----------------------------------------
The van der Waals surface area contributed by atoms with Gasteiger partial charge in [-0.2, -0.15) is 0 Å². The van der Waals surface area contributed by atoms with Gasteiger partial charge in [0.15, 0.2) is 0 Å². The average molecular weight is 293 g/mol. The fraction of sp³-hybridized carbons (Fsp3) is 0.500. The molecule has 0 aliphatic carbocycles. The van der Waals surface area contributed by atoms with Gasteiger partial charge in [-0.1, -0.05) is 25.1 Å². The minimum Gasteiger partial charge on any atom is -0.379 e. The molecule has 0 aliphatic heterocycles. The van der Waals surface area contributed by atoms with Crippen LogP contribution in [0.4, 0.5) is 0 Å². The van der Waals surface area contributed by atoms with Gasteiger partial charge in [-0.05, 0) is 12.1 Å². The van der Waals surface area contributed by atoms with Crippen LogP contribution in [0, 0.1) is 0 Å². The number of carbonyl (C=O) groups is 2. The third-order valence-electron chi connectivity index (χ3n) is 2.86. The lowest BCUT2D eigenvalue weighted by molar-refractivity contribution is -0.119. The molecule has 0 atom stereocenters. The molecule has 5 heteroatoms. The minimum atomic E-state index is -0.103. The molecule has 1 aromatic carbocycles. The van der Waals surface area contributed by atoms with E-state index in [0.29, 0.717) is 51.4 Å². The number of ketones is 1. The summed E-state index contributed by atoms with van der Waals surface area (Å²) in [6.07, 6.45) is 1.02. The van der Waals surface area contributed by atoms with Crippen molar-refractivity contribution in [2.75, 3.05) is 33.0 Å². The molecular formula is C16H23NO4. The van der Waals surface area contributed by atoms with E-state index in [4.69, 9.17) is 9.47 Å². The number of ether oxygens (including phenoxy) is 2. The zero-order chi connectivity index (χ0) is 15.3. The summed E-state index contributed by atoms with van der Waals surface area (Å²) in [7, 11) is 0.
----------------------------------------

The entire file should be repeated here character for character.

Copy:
The van der Waals surface area contributed by atoms with Gasteiger partial charge in [-0.2, -0.15) is 0 Å². The van der Waals surface area contributed by atoms with Gasteiger partial charge in [0.15, 0.2) is 0 Å². The average molecular weight is 293 g/mol. The fraction of sp³-hybridized carbons (Fsp3) is 0.500. The molecule has 0 aliphatic carbocycles. The van der Waals surface area contributed by atoms with Gasteiger partial charge in [-0.1, -0.05) is 25.1 Å². The minimum Gasteiger partial charge on any atom is -0.379 e. The molecule has 0 aliphatic heterocycles. The van der Waals surface area contributed by atoms with Crippen LogP contribution in [0.4, 0.5) is 0 Å². The van der Waals surface area contributed by atoms with Gasteiger partial charge in [-0.05, 0) is 12.1 Å². The van der Waals surface area contributed by atoms with Crippen LogP contribution in [0, 0.1) is 0 Å². The number of carbonyl (C=O) groups is 2. The third-order valence-electron chi connectivity index (χ3n) is 2.86. The lowest BCUT2D eigenvalue weighted by molar-refractivity contribution is -0.119. The molecule has 0 atom stereocenters. The molecule has 5 heteroatoms. The minimum atomic E-state index is -0.103. The molecule has 1 aromatic carbocycles. The van der Waals surface area contributed by atoms with E-state index in [0.29, 0.717) is 51.4 Å². The number of ketones is 1. The summed E-state index contributed by atoms with van der Waals surface area (Å²) in [6.07, 6.45) is 1.02. The van der Waals surface area contributed by atoms with Crippen molar-refractivity contribution in [2.75, 3.05) is 33.0 Å². The molecular formula is C16H23NO4. The van der Waals surface area contributed by atoms with E-state index in [4.69, 9.17) is 9.47 Å². The number of ether oxygens (including phenoxy) is 2. The zero-order chi connectivity index (χ0) is 15.3. The summed E-state index contributed by atoms with van der Waals surface area (Å²) in [7, 11) is 0.